In Die Walküre a father raises his daughter to be a fighter. Acting on his wishes she does something in battle that he feels requires him to put her to sleep.

  • http://www.rodneywelch.blogspot.com/ Rodney Welch

    I concede this plot point. Please keep in mind this sprang from me pointing out to you that the film had a clear, logical sequence of events that defied your poorly-argued idea of a cumbersome narrative.

  • http://www.rodneywelch.blogspot.com/ Rodney Welch

    The so-called cumbersomeness, by the way, sprang from what you yourself applied to it: you seem to have imagined a Clint Eastwood who thinks in terms of “Hmm, I’ll go for a naturalist style” or “Hmm, I’ll try a Romantic style” or “Hey, this has kind of a Die Walkure thing going for it” and then you condemn him for failing to make the kind of movie you would have made had you been in the same position. This is the essence of my problem (among many) with your review. I think you are, possibly, the only one in the world who could see such a totally unencumbered narrative as being cumbersome.

    I see Eastwood’s style as clear and you see it as cumbersome; I see your writing style as cumbersome to the nth degree and you think it is rich in irony and intellectual history.

  • http://www.rodneywelch.blogspot.com/ Rodney Welch

    And what does this mean?

    > It’s a movie for people who think of “guilt” as a profound “theme.”

    Ever heard of Bergman? Wake up, Alan — it IS a profound theme.

  • Joey

    Without writing a diatribe, I’d like to echo the sentiments of Rodney. This isn’t film criticism. Its like cinema reconstruction by way of root canal. And why is it necessary to bold certain lines. Are they more important than the rest of the article? Shouldn’t the gaudy words be able to stand on their own without the bold typeface? Can you do that in the Harvard Review?

  • http://www.weirdprofessortype.com Alan Dale

    A final note: One of the major problems with vituperative exchanges is that they make it difficult for all parties to think clearly. Thus, Rodney insisted on his mistaken memory of the plot of Million Dollar Baby, while I, for my part, failed to recognize that what he said about “certain familiar forms” is what the literary structuralism I’m interested in is all about. Apart from our divergent responses to Eastwood’s movie and to my writing, the difference seems to boil down to the fact that I look for correspondences among works as widely, and going as far back, as possible. Otherwise it seems to me you risk making generalizations on the basis of non-representative samples. (Not to mention it’s fun to make connections that seem improbable on the surface.)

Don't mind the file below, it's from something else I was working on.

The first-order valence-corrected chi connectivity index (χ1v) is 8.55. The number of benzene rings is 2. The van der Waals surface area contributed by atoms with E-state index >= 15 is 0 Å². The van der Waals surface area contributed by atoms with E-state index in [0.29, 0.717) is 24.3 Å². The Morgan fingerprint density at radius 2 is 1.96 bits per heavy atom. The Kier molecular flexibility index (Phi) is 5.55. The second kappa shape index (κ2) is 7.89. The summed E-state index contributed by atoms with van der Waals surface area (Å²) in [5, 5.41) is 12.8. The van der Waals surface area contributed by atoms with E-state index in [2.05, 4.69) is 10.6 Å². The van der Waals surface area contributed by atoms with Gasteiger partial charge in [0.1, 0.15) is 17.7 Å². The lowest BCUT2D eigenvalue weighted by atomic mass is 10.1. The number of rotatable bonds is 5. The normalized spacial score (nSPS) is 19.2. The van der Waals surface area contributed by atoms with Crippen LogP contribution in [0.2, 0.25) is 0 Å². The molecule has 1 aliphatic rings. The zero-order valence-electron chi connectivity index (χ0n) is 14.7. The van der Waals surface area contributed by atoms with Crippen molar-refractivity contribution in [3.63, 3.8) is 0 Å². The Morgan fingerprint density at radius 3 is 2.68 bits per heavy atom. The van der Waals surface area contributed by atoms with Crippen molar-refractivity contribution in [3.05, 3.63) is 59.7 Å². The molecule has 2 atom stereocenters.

I find the way structuralism works appealingly straightforward. To simplify it, if an accurate and reasonably detailed plot paraphrase applies equally to two works, then the two works belong to the same genre (even if only in part). Thus, I believe this paraphrase of the father-daughter romance in Die Walküre also applies to the father-daughter romance in Million Dollar Baby: A father raises his daughter to be a peerless fighter; in the climactic battle she breaks a rule he has laid down and as a result he ends up feeling called on to put her to sleep. (Remember, this applies only to the father-daughter romance, not the Siegmund-Sieglinde first act of Die Walküre, for instance, or to the melodrama involving Maggie’s mother or the kid from Texas in Million Dollar Baby.)

    By contrast, The Shawshank Redemption is a Christ story: An innocent man is unjustly punished but miraculously escapes from his stone “tomb”; in the process he both brings punishment on the wicked man (the warden) and frees the man who believes in him (Morgan Freeman). (Hence the use of the religious term “redemption.”) The fact that Morgan Freeman does the voice-over narration in both Million Dollar Baby and The Shawshank Redemption doesn’t address underlying narrative structure. How would the structure be changed if different actors had appeared in the two movies? The plot of an opera is unaffected by the rotation of the casts.

    The point isn’t that Clint Eastwood consciously thought he would use one genre or another (though the movie might be better if he had), or that anyone involved with Million Dollar Baby was familiar with Wagner. The point is an almost anthropological one. Humans tell stories in only a limited number of ways and it’s interesting (to some of us, anyway) to tie new works into the 3,000-year-old tradition in order to think about the basic urges behind storytelling.

  • http://www.rodneywelch.blogspot.com/ Rodney Welch

    Alan, I understand what you’re saying, but I think this literary structuralism business — which I only understand insofar as you have described it — is something you should leave in your dust. It’s a dead end. The first thing anyone notices who writes about books or movies with any regularity is the similarity between story forms; the connections that can be made between them are interesting and sometimes illuminating, but it’s a limited interest, and if you stay there you’re just going to be stuck in second or third gear. So many times I’ve read or seen something and I could immediately see that the writer or director was riffing on a particular narrative model — like Scorsese using Citizen Kane in The Aviator, just as Oliver Stone did with Nixon, or in seeing any number of movies that are the result of watching Vertigo way too many times — but that’s so completely on the surface that it’s barely worth mentioning. There’s something a little too medical about the idea that you can get to the heart of a movie by charting its influences; diagnosing a movie by examining family history, you might say.